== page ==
Here’s Why Intel Cancelled High-end Skylake-C Processor
Intel has decided to kill one of its top-of-the-line processors for undisclosed reasons, and according to various reports, the move could be more financial than performance-related.
For a little background, Intel announced a processor branded as Broadwell-C back in June. The quad-core Broadwell processor features Intel’s best Iris Pro graphics and an on-package eDRAM cache aimed at desktop PC enthusiasts.
The folks over at The Tech Report tested the processor alongside older high-end Intel processors and Skylake, and found that Broadwell-C outperformed Intel’s latest Skylake processor, the Core i7-6700 – thanks in part to an insane 128MB L4 cache and its much larger GPU.
It’s worth mentioning here that the Skylake 6700K is specifically designed for enthusiasts, while the 5775-C is aimed at content creators and gamers. So a direct comparison between the two would be a bit of mismatch. But still, the potential for a Skylake-C could be a real killer chip.
Unfortunately that’s not going to happen as Intel has decided to kill the Skylake-C processor. The company is set to release a broad range of Skylakes for handhelds, tablets, laptops and desktops, many of which are already announced, but a Skylake-C isn’t in the cards this time around.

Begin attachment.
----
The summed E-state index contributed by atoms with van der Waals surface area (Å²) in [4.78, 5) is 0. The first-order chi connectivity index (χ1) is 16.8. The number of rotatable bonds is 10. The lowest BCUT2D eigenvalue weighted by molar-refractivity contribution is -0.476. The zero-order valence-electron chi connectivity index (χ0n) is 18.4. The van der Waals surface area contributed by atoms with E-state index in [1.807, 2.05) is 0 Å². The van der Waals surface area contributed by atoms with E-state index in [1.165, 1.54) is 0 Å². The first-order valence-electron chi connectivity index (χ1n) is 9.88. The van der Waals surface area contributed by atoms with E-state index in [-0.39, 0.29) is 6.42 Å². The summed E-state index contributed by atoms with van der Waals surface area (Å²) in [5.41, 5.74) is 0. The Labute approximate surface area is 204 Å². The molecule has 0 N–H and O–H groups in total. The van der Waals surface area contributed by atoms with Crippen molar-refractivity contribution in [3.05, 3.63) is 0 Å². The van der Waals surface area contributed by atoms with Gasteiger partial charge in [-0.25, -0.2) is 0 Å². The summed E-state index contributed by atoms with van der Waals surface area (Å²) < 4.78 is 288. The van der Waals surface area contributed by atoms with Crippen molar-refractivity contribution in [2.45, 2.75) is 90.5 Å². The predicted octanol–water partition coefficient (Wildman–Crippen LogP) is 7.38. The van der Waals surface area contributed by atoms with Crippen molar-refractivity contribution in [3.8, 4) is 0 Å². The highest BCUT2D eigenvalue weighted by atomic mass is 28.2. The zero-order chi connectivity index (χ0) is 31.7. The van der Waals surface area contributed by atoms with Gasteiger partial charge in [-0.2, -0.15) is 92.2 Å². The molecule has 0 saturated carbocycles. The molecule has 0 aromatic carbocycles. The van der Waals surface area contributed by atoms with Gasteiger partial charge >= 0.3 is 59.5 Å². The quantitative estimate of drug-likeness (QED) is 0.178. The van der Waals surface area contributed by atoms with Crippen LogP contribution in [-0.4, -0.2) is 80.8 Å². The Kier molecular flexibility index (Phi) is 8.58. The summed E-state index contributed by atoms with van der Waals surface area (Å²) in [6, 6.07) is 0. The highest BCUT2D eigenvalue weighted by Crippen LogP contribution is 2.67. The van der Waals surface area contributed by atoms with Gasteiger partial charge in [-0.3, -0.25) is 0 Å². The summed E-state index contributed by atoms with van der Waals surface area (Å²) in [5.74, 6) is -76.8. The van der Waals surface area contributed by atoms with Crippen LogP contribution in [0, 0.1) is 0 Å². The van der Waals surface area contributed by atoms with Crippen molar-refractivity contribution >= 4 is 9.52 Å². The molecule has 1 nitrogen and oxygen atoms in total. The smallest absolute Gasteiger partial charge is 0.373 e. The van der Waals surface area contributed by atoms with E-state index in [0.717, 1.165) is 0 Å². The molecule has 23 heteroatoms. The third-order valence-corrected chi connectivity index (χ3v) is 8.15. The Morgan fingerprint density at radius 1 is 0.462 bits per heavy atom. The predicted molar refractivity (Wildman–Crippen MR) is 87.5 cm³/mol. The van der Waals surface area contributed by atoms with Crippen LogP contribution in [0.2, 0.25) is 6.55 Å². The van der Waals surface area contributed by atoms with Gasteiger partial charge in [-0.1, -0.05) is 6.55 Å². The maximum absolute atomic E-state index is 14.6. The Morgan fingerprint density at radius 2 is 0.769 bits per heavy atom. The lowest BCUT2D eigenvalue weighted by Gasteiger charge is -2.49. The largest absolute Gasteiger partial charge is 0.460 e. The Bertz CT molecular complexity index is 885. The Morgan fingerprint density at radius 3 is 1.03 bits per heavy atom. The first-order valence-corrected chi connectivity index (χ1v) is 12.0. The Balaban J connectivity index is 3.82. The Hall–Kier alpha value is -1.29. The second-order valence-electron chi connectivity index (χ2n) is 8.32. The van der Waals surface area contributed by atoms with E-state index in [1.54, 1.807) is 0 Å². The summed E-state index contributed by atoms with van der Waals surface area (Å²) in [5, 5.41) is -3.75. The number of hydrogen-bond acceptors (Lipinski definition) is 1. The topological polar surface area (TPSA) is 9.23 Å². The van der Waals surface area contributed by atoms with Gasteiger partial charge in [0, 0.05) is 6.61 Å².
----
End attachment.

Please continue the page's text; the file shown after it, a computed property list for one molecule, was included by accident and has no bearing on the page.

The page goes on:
But, why would Intel do this with Skylake-C? Well, Broadwell-C chips based on the Skylake architecture are actually a really bad deal for Intel.
According to AnandTech, the Skylake processors have die sizes of 122.4 square millimeters, while the Broadwell-C is around 160 square millimeters.
That means fewer CPUs per wafer, which potentially lowers yields, and with the on-chip eDRAM cache comes increased manufacturing costs. In other words, a combination of increased cost and lower yield is why the Skylake-C was killed.
Intel did confirm that it won’t launch this processor, but won’t disclose an official reason behind it.
Gohar is the lead editor at TechFrag. He has a wide range of interests when it comes to tech but he's currently spending a big chunk of his time writing about privacy, cyber security, and anything policy related.